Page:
By Connie Davis Bushey
News Editor, Baptist and Reflector
MANCHESTER — Even as a seminary-trained minister he “didn’t have a plan” as a young parent on how to follow Proverbs 22:6, admitted Brenton Cox, pastor, First Baptist Church here.
“A lot of parents want to teach their child spiritual truths but they may not know what to do,” he noted. “They are trying to be a Christian influence in their child’s life … but they don’t have a systematic plan.”
Cox referred to the admonition to parents to “train up a child in the way he should go, and when he is old he will not depart from it,” from Proverbs 22:6.
In response, Cox and two other staff members of First, Manchester, have developed the online resource, “Train UP,” at www.manchesterfbc.com.
Cox said besides his own struggles as a parent, as a pastor he has learned that a lot of teenagers and young adults who attended church transition to college or adulthood without a Christian worldview or understanding the differences among denominations.
The church should be helping parents provide the “life skills and theological truths” that children and teens need, noted Cox.
“We want the church to partner with Christian parents,” continued Cox. “Of course we provide Sunday and Wednesday activities, but we wanted to do more.”
So Cox developed an idea, brainstorming with several fellow staff members. As a result, Cox, assisted by Cyndi Cox, Christian education director of First, Manchester, his wife; and Tim Hensiek, student pastor; developed Train UP.
Train UP is an age-graded resource which begins with yearly goals for children beginning at age three and going through 12th grade. To support the goals, information and activities are provided to help parents teach their child. Also, for the older students, objectives to accomplish during the year are included.
Each section for a grade level increases in its length but even the section for a 12th grader is only seven paragraphs. Additional resources also suggested in each section range from links to online articles, questionnaires, handy digital tools such as budget guides in Excel, and referrals to videos and books.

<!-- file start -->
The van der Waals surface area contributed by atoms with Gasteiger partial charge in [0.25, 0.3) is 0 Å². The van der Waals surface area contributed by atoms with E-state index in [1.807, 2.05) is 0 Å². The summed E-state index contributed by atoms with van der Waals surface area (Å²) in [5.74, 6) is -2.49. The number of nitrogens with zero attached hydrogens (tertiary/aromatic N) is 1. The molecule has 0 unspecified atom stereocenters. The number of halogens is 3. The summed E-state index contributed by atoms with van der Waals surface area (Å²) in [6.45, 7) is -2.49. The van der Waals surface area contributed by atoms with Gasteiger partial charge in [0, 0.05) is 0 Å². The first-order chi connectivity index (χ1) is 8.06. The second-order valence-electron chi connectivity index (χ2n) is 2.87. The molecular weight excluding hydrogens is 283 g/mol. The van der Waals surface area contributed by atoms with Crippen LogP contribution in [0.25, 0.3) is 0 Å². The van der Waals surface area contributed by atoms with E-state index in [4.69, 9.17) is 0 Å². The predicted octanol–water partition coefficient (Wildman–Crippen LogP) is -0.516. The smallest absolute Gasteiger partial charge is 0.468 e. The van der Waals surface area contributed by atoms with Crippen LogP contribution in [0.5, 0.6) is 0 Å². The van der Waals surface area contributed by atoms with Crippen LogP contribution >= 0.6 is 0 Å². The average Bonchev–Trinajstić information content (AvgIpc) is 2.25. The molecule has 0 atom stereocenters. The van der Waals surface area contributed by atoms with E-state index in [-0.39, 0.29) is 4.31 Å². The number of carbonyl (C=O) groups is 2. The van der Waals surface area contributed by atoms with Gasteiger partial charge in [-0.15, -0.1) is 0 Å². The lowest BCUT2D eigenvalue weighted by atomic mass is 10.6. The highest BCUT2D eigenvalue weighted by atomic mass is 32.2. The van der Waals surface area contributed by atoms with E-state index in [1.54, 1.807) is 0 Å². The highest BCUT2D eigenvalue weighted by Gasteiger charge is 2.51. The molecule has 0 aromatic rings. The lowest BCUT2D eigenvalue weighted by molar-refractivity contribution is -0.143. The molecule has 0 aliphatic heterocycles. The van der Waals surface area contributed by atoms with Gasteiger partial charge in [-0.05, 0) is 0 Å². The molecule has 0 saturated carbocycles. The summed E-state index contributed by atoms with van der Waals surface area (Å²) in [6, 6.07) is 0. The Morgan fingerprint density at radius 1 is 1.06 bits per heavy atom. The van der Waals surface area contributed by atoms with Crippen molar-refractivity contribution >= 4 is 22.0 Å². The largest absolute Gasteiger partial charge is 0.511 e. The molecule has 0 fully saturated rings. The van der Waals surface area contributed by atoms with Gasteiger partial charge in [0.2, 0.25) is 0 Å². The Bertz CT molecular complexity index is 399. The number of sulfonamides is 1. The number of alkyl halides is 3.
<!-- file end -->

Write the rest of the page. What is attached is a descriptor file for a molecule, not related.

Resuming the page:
Cyndi Cox, who developed the children’s portion of Train UP, agreed with her husband that most parents want to teach their children spiritual truths in ways besides bringing them to church but they may not know what is age appropriate.
Actually both Proverbs and Deuteronomy 6 directs parents to assume responsibility for the spiritual training of their children, said Cyndi Cox, who holds a master’s degree from Southwestern Baptist Theological Seminary, Fort Worth, Texas.
For a 3-year-old, the activities center around using crafts as a teaching tool but can involve more time and thus more chance for learning than the several hours a week a child is taught at church, explained Cox.
For an 11th grader, a succinct section on different denominations and religions is presented by Tim Hensiek, student pastor, with help from Brenton Cox.
The content includes history, analysis, and up-to-date reporting. Candidly, the section reports, “Today denominations are losing their importance and non-denominational churches are growing. This is both good and bad. It is good that we may be coming together. It is bad that we do not care as much about doctrine any more.”
Finally, both of the Coxes reported that the response to Train UP, which was available Jan. 4, has been good.
Brenton Cox explained that Train UP also will help grandparents, aunts and uncles, friends of students, and families who have a spouse who is in the military or away for other reasons. Everyone involved can easily access the information whenever they wish and share in the experience though they live in different locations if all of those involved have access to the Internet.
Train UP is pulled from various resources and its ideas are not original so the church is glad for it to be shared. Church leaders only ask that if the content is copied, that Train UP of First Baptist Church, Manchester, be given credit.
“Anybody can be an advocate in a child’s life and try to be a Christian influence in their life,” said Brenton Cox.